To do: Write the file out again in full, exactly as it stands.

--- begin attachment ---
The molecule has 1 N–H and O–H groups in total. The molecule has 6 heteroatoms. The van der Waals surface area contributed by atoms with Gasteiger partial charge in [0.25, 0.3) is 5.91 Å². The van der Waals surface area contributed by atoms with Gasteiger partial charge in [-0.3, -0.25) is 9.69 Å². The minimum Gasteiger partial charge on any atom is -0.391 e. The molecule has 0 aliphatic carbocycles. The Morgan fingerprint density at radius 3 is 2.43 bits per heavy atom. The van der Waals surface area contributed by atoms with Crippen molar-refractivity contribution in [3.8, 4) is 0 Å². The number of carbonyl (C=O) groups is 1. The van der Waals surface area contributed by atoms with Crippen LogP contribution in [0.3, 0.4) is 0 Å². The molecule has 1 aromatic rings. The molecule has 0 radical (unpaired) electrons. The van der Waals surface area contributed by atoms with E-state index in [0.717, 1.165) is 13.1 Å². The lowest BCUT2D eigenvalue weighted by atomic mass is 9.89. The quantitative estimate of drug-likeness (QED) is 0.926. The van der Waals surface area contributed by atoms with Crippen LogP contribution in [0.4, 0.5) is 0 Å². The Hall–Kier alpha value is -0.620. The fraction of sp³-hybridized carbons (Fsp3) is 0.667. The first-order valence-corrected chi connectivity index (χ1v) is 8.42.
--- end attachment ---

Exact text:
The molecule has 1 N–H and O–H groups in total. The molecule has 6 heteroatoms. The van der Waals surface area contributed by atoms with Gasteiger partial charge in [0.25, 0.3) is 5.91 Å². The van der Waals surface area contributed by atoms with Gasteiger partial charge in [-0.3, -0.25) is 9.69 Å². The minimum Gasteiger partial charge on any atom is -0.391 e. The molecule has 0 aliphatic carbocycles. The Morgan fingerprint density at radius 3 is 2.43 bits per heavy atom. The van der Waals surface area contributed by atoms with Crippen molar-refractivity contribution in [3.8, 4) is 0 Å². The number of carbonyl (C=O) groups is 1. The van der Waals surface area contributed by atoms with Crippen LogP contribution in [0.3, 0.4) is 0 Å². The molecule has 1 aromatic rings. The molecule has 0 radical (unpaired) electrons. The van der Waals surface area contributed by atoms with E-state index in [0.717, 1.165) is 13.1 Å². The lowest BCUT2D eigenvalue weighted by atomic mass is 9.89. The quantitative estimate of drug-likeness (QED) is 0.926. The van der Waals surface area contributed by atoms with Crippen LogP contribution in [0.4, 0.5) is 0 Å². The Hall–Kier alpha value is -0.620. The fraction of sp³-hybridized carbons (Fsp3) is 0.667. The first-order valence-corrected chi connectivity index (χ1v) is 8.42.